Joy Payton
Joy Payton
1 min read

Excel, if you must…

Data professionals can be a contentious lot, and this is never more true than when an Excel spreadsheet is presented as a research method. Full disclosure – I think Excel is more than adequate for high school and even undergrad research, but have serious doubts about its use in science beyond that point.

Here are some reasons why:

However, despite my misgivings, I do appreciate a recent publication by Karl Broman that details how to make your use of Excel as scientifically rigorous as possible, and avoid embarassing mistakes like Excel changing your data by renaming genes. If you do choose to use Excel, I encourage you to read Broman’s piece. He details methods by which errors can be reduced in data storage in Excel while not shying away from some of the pitfalls of the popular program. In his abstract, Broman outlines these basic principles:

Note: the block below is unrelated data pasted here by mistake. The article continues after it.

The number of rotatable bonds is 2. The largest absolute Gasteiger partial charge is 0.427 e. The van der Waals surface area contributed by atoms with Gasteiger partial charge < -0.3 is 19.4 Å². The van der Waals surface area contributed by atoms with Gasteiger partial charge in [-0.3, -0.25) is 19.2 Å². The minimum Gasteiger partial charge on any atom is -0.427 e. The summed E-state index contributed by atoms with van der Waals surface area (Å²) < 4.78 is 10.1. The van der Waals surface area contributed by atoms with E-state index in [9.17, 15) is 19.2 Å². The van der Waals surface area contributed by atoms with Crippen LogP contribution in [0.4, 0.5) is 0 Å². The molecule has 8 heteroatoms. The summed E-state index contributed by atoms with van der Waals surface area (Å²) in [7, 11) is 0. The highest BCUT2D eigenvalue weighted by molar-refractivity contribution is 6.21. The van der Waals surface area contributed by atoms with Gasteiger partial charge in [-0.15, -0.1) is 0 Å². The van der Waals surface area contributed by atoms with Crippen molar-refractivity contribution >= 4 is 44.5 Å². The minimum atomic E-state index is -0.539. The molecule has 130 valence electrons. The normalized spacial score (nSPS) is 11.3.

• be consistent
  • write dates like YYYY-MM-DD
  • don’t leave any cells empty
  • put just one thing in a cell
  • organize the data as a single rectangle (with subjects as rows and variables as columns, and with a single header row)
  • create a data dictionary
  • don’t include calculations in the raw data files
  • don’t use font color or highlighting as data
  • choose good names for things
  • make backups
  • use data validation to avoid data entry errors
  • save the data in plain text file

Give Broman’s article a read, and consider whether Excel can be part of your research toolkit, and how to use it effectively.